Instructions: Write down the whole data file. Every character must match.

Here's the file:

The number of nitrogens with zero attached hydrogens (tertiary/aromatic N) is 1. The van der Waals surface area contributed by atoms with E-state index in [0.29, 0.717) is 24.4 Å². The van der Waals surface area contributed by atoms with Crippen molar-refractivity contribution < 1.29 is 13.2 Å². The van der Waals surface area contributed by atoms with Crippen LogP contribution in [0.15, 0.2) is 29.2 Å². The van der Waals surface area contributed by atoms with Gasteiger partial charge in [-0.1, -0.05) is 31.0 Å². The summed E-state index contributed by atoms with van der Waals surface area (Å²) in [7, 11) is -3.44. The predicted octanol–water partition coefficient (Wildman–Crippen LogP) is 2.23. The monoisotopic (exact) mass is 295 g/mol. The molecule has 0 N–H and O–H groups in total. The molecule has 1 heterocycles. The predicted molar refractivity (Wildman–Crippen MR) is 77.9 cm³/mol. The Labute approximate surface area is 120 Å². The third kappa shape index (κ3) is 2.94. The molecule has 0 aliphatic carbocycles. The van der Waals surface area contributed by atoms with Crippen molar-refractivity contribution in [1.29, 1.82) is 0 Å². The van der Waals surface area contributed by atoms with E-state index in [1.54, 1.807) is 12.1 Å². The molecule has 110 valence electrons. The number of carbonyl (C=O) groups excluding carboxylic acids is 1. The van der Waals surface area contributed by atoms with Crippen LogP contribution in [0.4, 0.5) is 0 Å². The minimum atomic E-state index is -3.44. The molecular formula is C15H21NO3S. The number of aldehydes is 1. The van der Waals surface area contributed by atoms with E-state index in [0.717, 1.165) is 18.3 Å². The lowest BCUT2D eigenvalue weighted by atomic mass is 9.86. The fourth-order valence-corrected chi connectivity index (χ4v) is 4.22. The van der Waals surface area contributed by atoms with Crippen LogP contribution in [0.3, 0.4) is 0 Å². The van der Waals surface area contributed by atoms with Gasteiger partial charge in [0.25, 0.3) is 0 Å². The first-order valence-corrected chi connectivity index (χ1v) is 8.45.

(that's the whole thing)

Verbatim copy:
The number of nitrogens with zero attached hydrogens (tertiary/aromatic N) is 1. The van der Waals surface area contributed by atoms with E-state index in [0.29, 0.717) is 24.4 Å². The van der Waals surface area contributed by atoms with Crippen molar-refractivity contribution < 1.29 is 13.2 Å². The van der Waals surface area contributed by atoms with Crippen LogP contribution in [0.15, 0.2) is 29.2 Å². The van der Waals surface area contributed by atoms with Gasteiger partial charge in [-0.1, -0.05) is 31.0 Å². The summed E-state index contributed by atoms with van der Waals surface area (Å²) in [7, 11) is -3.44. The predicted octanol–water partition coefficient (Wildman–Crippen LogP) is 2.23. The monoisotopic (exact) mass is 295 g/mol. The molecule has 0 N–H and O–H groups in total. The molecule has 1 heterocycles. The predicted molar refractivity (Wildman–Crippen MR) is 77.9 cm³/mol. The Labute approximate surface area is 120 Å². The third kappa shape index (κ3) is 2.94. The molecule has 0 aliphatic carbocycles. The van der Waals surface area contributed by atoms with Crippen molar-refractivity contribution in [1.29, 1.82) is 0 Å². The van der Waals surface area contributed by atoms with E-state index in [1.54, 1.807) is 12.1 Å². The molecule has 110 valence electrons. The number of carbonyl (C=O) groups excluding carboxylic acids is 1. The van der Waals surface area contributed by atoms with Crippen LogP contribution in [0.4, 0.5) is 0 Å². The minimum atomic E-state index is -3.44. The molecular formula is C15H21NO3S. The number of aldehydes is 1. The van der Waals surface area contributed by atoms with E-state index in [0.717, 1.165) is 18.3 Å². The lowest BCUT2D eigenvalue weighted by atomic mass is 9.86. The fourth-order valence-corrected chi connectivity index (χ4v) is 4.22. The van der Waals surface area contributed by atoms with Crippen LogP contribution in [0.3, 0.4) is 0 Å². The van der Waals surface area contributed by atoms with Gasteiger partial charge in [0.25, 0.3) is 0 Å². The first-order valence-corrected chi connectivity index (χ1v) is 8.45.